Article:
• Maple-syrup-feat1

    Sweet victory for Canadian police: maple syrup thieves caught

    Tuesday, December 18, 2012

    The largest known heist ever of sweet and expensive maple syrup oozed a step closer to solution on Tuesday as Canadian police arrested three suspects.
    Sergeant Claude Denis, spokesman for the Quebec provincial police, said the hunt for an estimated 3 million kilograms of stolen syrup took police investigators to neighbouring Ontario, New Brunswick and north-eastern United States.

  • Minister of Foreign Affairs John Baird takes part in a press conference with Britain's Foreign Secretary William Hague in the foyer of the House of Commons on Parliament Hill in Ottawa on Monday, September 24, 2012. THE CANADIAN PRESS/Sean

    Canada downplays deal to share embassies with Britain

    Tuesday, September 25, 2012

    London/Ottawa (dpa) – Canadian Foreign Minister John Baird sought to downplay a deal with Britain to share diplomatic missions abroad amid a chorus of criticism of the plan from opposition parties and former diplomats. Speaking at a joint press conference with British Foreign Secretary William Hague, Baird called the deal with Britain an “administrative” agreement. The agreement is expected to involve countries where Britain has diplomatic missions and Canada does not or vice versa.

Blog

Eye on the Arctic is nominated for a Webby

Today nominees for the 16th annual Webby Awards were announced. We here at Eye on the Arctic found out that our Arctic Health Series: Bridging the Divide has been nominated for an award in the News and Politics: Series category. The Webby Awards is the leading international award honouring excellence on the Internet. The health crisis in the Arctic has become one of the most pressing issues in the world’s circumpolar countries but receives relatively little media and political attention next to issues like climate change and Arctic sovereignty. When Radio Canada International set…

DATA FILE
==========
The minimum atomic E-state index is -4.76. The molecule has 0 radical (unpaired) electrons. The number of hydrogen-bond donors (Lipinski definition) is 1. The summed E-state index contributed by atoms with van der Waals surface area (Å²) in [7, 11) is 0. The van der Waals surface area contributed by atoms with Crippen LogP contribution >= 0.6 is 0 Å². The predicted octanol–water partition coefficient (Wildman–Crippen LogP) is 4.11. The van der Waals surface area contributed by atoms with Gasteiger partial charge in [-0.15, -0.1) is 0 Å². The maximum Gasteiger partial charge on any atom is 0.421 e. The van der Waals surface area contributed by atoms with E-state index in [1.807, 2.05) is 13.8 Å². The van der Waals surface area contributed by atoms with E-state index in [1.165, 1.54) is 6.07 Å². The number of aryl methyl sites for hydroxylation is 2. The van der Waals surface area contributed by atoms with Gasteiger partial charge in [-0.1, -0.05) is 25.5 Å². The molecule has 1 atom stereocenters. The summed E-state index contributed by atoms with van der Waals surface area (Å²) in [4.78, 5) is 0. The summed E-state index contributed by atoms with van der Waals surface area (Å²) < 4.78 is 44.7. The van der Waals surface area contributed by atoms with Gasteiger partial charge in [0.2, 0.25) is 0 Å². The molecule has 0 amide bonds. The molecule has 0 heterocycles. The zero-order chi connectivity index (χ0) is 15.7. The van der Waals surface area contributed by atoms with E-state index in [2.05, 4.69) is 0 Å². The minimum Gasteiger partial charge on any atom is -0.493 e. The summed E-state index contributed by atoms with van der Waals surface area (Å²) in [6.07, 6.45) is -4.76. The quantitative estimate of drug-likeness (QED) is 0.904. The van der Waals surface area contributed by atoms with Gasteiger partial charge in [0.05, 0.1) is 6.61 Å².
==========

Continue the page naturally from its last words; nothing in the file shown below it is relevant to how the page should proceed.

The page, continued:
I’m a Webby Award Honoree

My short documentary Seal Ban: Inuit Impact has been named Official Honoree in the News & Politics: Individual Episode category of the 15th Annual Webby Awards.

Looking forward to vacation

One more day to go to vacation. Friday, March 18 is the last day, then I’m off for two weeks. It’s been quite stressful in the last few months and I’m looking forward to recharging my batteries a bit… Maybe do a freelance story on the side or just spend two weeks catching up on reading.

Featured

International aviation organizations attended a meeting Tuesday in Montreal aimed at mitigating risks to commercial airliners in the wake of the Malaysian Airlines tragedy.

UN task force set up to examine air safety over war zones

The UN agency that governs civil aviation said Tuesday it will create a task force to deal with security gaps that led to the downing of Malaysia Airlines flight MH17 over Eastern Ukraine on July 17.

Smoke rises from railway cars that were carrying crude oil after derailing in downtown Lac-Mégantic, Que., Saturday, July 6, 2013. THE CANADIAN PRESS/Paul Chiasson

Rail oil transport risks remain, 12 months after Quebec disaster

A long train brimming with crude from one of North America’s burgeoning shale oil fields derailed and exploded on July 6, 2013, in a sleepy Quebec village, killing 47 people. On the anniversary of the conflagration in Lac-Megantic, safety improvements in flammable rail freight remain slow to implement, while the amount of oil on the tracks soars further.

Toronto Mayor Rob Ford

Toronto’s mayor shows grit in red-faced confession

Toronto Mayor Rob Ford refused to resign Tuesday despite admitting to crack cocaine use “in drunken stupor” and a growing chorus of voices calling on him to step down.

“For the sake of the taxpayers of this great city, for the sake of the taxpayers, we must get back to work immediately,” he told a news conference Tuesday afternoon.

Smoke rises from railway cars that were carrying crude oil after derailing in downtown Lac-Mégantic, Que., Saturday, July 6, 2013. THE CANADIAN PRESS/Paul Chiasson